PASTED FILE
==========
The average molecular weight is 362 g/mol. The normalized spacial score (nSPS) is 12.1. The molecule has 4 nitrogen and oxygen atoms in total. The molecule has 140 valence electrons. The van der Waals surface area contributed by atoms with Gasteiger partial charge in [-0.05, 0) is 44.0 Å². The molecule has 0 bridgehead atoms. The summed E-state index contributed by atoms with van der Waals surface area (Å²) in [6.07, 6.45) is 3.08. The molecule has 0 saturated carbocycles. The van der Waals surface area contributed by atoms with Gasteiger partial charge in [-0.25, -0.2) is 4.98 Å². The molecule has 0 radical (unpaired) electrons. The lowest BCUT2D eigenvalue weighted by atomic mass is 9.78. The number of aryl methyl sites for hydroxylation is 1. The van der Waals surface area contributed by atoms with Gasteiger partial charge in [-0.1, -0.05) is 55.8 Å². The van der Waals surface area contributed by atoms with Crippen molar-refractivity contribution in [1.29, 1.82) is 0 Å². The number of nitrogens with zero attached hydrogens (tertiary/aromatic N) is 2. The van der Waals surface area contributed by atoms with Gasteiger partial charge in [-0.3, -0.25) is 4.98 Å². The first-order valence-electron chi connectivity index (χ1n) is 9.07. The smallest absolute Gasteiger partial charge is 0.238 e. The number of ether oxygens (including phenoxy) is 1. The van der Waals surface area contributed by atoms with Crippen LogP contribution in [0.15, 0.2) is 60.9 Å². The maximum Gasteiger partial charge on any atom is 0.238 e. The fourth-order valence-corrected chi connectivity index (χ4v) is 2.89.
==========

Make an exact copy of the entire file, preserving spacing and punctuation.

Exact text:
The average molecular weight is 362 g/mol. The normalized spacial score (nSPS) is 12.1. The molecule has 4 nitrogen and oxygen atoms in total. The molecule has 140 valence electrons. The van der Waals surface area contributed by atoms with Gasteiger partial charge in [-0.05, 0) is 44.0 Å². The molecule has 0 bridgehead atoms. The summed E-state index contributed by atoms with van der Waals surface area (Å²) in [6.07, 6.45) is 3.08. The molecule has 0 saturated carbocycles. The van der Waals surface area contributed by atoms with Gasteiger partial charge in [-0.25, -0.2) is 4.98 Å². The molecule has 0 radical (unpaired) electrons. The lowest BCUT2D eigenvalue weighted by atomic mass is 9.78. The number of aryl methyl sites for hydroxylation is 1. The van der Waals surface area contributed by atoms with Gasteiger partial charge in [-0.1, -0.05) is 55.8 Å². The van der Waals surface area contributed by atoms with Crippen molar-refractivity contribution in [1.29, 1.82) is 0 Å². The number of nitrogens with zero attached hydrogens (tertiary/aromatic N) is 2. The van der Waals surface area contributed by atoms with Gasteiger partial charge in [-0.3, -0.25) is 4.98 Å². The first-order valence-electron chi connectivity index (χ1n) is 9.07. The smallest absolute Gasteiger partial charge is 0.238 e. The number of ether oxygens (including phenoxy) is 1. The van der Waals surface area contributed by atoms with Crippen LogP contribution in [0.15, 0.2) is 60.9 Å². The maximum Gasteiger partial charge on any atom is 0.238 e. The fourth-order valence-corrected chi connectivity index (χ4v) is 2.89.